Once you’re in your Masters, you hear things like “Read that professor’s work!” or “Follow their group, they’re doing excellent work.” You can go to Google Scholar, type in the keywords and see which professors and groups have papers that are highly cited. That’s a good starting point. So, only if you’re in the field, you start to get a feeling for which universities are good in that field and so on.
The decision to opt for a PhD is a very crucial one. What, in your opinion, is the right time to decide?
In my opinion, the right time to decide on a PhD is during your Masters, once you have a good grasp of the field. If you asked me when I was doing my Masters as to whether I would do a PhD, my answer would be, “It depends on what is the research topic.” The topic must be interesting enough to keep you motivated over the next three to four years.
In my case, my MSc supervisor offered a PhD position towards the end of my MSc thesis. He told me that there was an exciting project on electric cars and how to charge them using solar energy. I liked the concept of electric vehicles, and I liked the idea of solar power. I saw a good match, and I said, “Sure! I will do it.”
In NITT, everyone applied for Masters from my batch. At the same time, my friends in IIT mostly went for a direct PhD. My IIT friends either went directly for a job, or went for a job after doing MBA or for a direct PhD. Some of these people (going for direct PhDs) were actually very research-oriented, and they were working with IIT professors during their bachelor’s. If you really like doing that, and if that environment excites you, you should consider this option.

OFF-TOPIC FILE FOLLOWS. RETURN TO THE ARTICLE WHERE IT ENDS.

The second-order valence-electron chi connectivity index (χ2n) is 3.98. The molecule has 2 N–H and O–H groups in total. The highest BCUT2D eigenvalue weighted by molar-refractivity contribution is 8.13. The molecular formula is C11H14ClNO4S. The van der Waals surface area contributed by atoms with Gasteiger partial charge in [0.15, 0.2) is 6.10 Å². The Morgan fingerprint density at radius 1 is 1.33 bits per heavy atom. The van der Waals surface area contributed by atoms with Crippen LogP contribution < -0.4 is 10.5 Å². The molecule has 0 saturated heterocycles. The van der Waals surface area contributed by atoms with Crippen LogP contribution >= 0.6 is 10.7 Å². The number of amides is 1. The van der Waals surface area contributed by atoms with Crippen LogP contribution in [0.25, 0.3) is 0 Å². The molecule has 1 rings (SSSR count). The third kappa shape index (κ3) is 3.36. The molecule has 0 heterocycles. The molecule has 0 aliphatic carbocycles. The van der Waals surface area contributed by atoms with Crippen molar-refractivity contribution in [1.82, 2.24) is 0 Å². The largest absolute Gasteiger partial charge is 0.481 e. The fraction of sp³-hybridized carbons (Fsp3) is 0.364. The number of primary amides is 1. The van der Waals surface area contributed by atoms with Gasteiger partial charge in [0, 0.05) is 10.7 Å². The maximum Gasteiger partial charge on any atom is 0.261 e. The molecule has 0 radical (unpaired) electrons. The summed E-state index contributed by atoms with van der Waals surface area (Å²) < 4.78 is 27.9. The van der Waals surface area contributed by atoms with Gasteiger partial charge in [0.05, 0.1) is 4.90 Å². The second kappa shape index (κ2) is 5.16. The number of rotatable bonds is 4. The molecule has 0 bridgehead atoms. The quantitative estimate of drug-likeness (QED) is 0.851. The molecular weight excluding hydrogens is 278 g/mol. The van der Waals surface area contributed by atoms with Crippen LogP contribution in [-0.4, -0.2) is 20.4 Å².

Becoming a professor after pursuing your research interest is not very common. Why do you think that is the case, and what made you take this path after doing a PhD?
I think there are several reasons why many people don’t take up academic positions. First, a lot of people don’t do a PhD, a prerequisite for academic positions, and a lot of people join the industry after their PhD as well. Second, if you compare the number of MBA or engineering jobs to the professorship openings, it is far less; maybe a ratio of 100:1. Third, not everyone is interested in teaching, and academic jobs, in general, pay lesser than equivalent industrial jobs.
In my case, as I said earlier, I enjoy the learning environment, and that’s what I like the most about universities. I think teaching is also a lovely experience. Though, I don’t know how I’d feel when I’d have to teach the course the tenth time (maybe I’d feel a bit bored)!